A century of discrimination against female characters in children’s books

Only 31% of children’s books published in America between 1900 and 2000 had a central female character, according to a study by Florida State University. Well over half - 57% had a male character in the heart of the story.

Assistant Professor of Sociology at FSU, Alice McCabe, said that this “supports the belief that female characters are less important and interesting than male characters… it may contribute to a sense of unimportance among girls and privilege among boys.”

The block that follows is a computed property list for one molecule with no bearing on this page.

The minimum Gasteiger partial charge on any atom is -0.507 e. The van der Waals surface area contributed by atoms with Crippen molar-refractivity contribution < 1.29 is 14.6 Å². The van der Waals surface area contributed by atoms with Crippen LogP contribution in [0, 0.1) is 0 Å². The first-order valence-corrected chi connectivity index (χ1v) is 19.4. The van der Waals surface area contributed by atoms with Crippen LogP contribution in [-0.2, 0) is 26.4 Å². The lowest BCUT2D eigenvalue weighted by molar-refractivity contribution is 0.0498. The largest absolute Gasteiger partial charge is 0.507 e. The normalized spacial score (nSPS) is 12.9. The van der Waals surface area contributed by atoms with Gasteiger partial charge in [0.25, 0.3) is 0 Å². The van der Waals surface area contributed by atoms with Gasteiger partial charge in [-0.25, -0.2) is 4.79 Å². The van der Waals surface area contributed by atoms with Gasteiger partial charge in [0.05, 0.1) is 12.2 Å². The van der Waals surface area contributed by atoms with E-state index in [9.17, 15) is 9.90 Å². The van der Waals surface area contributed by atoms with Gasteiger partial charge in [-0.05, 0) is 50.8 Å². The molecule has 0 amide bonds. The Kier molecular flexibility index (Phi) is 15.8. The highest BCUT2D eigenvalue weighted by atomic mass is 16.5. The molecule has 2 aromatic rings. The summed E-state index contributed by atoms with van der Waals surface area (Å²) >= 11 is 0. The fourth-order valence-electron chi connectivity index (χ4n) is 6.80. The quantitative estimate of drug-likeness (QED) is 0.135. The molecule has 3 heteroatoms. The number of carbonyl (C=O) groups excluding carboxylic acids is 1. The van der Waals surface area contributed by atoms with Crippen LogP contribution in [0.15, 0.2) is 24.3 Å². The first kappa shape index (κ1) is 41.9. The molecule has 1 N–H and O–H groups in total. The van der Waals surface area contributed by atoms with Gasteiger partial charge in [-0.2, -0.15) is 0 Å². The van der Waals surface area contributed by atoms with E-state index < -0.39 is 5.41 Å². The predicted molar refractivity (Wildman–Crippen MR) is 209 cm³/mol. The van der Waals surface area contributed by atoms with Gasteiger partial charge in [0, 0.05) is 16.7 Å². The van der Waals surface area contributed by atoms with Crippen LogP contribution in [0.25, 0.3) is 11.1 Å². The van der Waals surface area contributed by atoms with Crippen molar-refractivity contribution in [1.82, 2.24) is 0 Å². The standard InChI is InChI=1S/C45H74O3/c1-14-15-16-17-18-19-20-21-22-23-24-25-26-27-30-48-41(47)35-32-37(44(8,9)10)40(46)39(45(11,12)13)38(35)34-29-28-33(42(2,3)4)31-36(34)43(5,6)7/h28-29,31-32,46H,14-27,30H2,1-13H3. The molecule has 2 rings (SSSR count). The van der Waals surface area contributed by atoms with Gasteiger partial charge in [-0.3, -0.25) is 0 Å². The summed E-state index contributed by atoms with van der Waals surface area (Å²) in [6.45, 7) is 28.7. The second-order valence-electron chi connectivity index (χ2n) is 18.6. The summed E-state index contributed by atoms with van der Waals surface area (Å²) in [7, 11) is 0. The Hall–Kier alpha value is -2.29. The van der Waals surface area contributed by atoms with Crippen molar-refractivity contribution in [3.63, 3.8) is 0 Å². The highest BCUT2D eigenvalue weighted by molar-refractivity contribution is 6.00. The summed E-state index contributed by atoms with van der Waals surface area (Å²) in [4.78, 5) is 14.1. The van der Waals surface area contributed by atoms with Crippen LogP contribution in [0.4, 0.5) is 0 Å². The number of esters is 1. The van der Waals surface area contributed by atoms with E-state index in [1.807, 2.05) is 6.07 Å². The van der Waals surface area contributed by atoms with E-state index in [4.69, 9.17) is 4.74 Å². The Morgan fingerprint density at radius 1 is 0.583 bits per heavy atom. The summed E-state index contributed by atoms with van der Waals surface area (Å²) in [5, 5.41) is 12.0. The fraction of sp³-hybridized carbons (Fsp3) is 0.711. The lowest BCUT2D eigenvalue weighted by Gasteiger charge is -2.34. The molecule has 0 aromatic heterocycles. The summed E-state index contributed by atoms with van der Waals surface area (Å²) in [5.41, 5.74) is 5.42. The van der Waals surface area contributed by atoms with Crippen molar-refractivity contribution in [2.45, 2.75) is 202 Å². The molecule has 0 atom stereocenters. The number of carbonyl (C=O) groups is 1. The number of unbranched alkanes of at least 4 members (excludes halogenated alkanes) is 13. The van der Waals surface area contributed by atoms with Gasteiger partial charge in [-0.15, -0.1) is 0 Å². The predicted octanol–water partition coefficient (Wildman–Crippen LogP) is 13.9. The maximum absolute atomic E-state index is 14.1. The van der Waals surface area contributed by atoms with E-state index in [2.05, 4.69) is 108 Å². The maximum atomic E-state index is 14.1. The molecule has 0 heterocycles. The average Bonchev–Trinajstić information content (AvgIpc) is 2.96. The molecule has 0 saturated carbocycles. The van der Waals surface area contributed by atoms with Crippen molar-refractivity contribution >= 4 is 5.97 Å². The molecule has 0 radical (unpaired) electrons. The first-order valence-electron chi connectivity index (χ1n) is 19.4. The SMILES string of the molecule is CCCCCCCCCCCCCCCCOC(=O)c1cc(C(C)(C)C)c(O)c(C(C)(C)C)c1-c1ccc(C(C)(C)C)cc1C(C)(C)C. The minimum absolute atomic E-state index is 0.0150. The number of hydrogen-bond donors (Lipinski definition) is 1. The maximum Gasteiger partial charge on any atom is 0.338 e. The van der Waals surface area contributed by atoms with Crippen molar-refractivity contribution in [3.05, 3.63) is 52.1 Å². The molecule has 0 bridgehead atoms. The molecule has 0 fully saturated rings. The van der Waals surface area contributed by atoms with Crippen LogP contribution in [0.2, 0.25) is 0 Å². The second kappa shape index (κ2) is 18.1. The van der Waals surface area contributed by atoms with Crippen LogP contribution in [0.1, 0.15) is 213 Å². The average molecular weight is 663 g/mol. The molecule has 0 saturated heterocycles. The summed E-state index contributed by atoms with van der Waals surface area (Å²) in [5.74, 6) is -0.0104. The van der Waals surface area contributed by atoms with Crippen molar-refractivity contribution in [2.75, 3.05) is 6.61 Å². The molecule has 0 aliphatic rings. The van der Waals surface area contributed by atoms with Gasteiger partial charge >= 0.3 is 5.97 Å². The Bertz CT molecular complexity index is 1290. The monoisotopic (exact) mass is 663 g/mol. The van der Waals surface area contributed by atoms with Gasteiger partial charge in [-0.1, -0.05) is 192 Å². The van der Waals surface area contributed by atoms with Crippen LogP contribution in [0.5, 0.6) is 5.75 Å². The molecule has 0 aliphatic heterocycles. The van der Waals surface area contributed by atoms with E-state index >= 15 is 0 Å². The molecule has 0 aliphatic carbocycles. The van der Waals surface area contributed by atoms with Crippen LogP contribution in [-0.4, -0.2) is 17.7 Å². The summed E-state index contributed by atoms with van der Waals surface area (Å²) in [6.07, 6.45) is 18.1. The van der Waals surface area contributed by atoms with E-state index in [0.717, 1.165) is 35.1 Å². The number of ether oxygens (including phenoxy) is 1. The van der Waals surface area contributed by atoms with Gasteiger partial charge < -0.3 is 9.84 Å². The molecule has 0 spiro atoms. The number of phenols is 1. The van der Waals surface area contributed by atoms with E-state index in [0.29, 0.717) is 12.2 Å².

Read more at Florida State University